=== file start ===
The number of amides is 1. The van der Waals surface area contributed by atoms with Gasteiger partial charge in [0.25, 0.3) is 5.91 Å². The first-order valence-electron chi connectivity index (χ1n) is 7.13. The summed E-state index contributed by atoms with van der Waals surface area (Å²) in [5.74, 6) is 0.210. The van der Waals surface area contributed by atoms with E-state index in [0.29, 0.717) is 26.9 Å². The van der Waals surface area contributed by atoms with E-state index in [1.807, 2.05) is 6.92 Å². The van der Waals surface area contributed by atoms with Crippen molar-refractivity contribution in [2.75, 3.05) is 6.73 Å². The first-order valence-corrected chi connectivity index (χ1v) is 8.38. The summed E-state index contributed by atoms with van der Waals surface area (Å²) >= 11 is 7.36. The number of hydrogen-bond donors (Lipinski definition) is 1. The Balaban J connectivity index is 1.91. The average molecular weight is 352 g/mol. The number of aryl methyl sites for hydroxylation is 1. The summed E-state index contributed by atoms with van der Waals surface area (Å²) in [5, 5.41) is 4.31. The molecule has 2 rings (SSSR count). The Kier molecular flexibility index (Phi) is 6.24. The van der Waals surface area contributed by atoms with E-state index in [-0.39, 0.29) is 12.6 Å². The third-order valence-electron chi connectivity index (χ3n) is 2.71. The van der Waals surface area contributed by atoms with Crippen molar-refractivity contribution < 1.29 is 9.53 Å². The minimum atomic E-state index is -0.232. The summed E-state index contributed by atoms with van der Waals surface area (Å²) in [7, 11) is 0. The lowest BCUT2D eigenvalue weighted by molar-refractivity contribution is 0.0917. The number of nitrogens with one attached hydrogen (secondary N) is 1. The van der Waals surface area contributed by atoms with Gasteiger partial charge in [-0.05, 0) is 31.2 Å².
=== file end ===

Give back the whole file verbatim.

The number of amides is 1. The van der Waals surface area contributed by atoms with Gasteiger partial charge in [0.25, 0.3) is 5.91 Å². The first-order valence-electron chi connectivity index (χ1n) is 7.13. The summed E-state index contributed by atoms with van der Waals surface area (Å²) in [5.74, 6) is 0.210. The van der Waals surface area contributed by atoms with E-state index in [0.29, 0.717) is 26.9 Å². The van der Waals surface area contributed by atoms with E-state index in [1.807, 2.05) is 6.92 Å². The van der Waals surface area contributed by atoms with Crippen molar-refractivity contribution in [2.75, 3.05) is 6.73 Å². The first-order valence-corrected chi connectivity index (χ1v) is 8.38. The summed E-state index contributed by atoms with van der Waals surface area (Å²) >= 11 is 7.36. The number of hydrogen-bond donors (Lipinski definition) is 1. The Balaban J connectivity index is 1.91. The average molecular weight is 352 g/mol. The number of aryl methyl sites for hydroxylation is 1. The summed E-state index contributed by atoms with van der Waals surface area (Å²) in [5, 5.41) is 4.31. The molecule has 2 rings (SSSR count). The Kier molecular flexibility index (Phi) is 6.24. The van der Waals surface area contributed by atoms with E-state index in [-0.39, 0.29) is 12.6 Å². The third-order valence-electron chi connectivity index (χ3n) is 2.71. The van der Waals surface area contributed by atoms with Crippen molar-refractivity contribution < 1.29 is 9.53 Å². The minimum atomic E-state index is -0.232. The summed E-state index contributed by atoms with van der Waals surface area (Å²) in [7, 11) is 0. The lowest BCUT2D eigenvalue weighted by molar-refractivity contribution is 0.0917. The number of nitrogens with one attached hydrogen (secondary N) is 1. The van der Waals surface area contributed by atoms with Gasteiger partial charge in [-0.05, 0) is 31.2 Å².